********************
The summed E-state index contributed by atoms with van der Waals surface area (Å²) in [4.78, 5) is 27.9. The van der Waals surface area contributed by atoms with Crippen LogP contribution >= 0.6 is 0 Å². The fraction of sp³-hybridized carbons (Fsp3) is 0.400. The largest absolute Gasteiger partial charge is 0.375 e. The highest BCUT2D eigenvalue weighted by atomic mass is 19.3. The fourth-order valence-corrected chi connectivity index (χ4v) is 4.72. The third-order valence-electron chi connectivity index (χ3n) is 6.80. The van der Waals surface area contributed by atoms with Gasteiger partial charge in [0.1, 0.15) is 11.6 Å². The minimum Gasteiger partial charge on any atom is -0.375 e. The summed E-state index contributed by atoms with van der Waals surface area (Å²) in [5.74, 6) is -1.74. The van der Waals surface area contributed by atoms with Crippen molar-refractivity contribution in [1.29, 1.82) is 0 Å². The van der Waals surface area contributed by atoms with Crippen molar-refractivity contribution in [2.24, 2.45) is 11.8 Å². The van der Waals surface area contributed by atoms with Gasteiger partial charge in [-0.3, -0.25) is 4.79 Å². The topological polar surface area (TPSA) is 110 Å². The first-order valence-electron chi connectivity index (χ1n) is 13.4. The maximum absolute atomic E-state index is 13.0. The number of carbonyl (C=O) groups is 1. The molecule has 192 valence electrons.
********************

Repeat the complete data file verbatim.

The summed E-state index contributed by atoms with van der Waals surface area (Å²) in [4.78, 5) is 27.9. The van der Waals surface area contributed by atoms with Crippen LogP contribution >= 0.6 is 0 Å². The fraction of sp³-hybridized carbons (Fsp3) is 0.400. The largest absolute Gasteiger partial charge is 0.375 e. The highest BCUT2D eigenvalue weighted by atomic mass is 19.3. The fourth-order valence-corrected chi connectivity index (χ4v) is 4.72. The third-order valence-electron chi connectivity index (χ3n) is 6.80. The van der Waals surface area contributed by atoms with Gasteiger partial charge in [0.1, 0.15) is 11.6 Å². The minimum Gasteiger partial charge on any atom is -0.375 e. The summed E-state index contributed by atoms with van der Waals surface area (Å²) in [5.74, 6) is -1.74. The van der Waals surface area contributed by atoms with Crippen molar-refractivity contribution in [1.29, 1.82) is 0 Å². The van der Waals surface area contributed by atoms with Crippen molar-refractivity contribution in [2.24, 2.45) is 11.8 Å². The van der Waals surface area contributed by atoms with Gasteiger partial charge in [-0.3, -0.25) is 4.79 Å². The topological polar surface area (TPSA) is 110 Å². The first-order valence-electron chi connectivity index (χ1n) is 13.4. The maximum absolute atomic E-state index is 13.0. The number of carbonyl (C=O) groups is 1. The molecule has 192 valence electrons.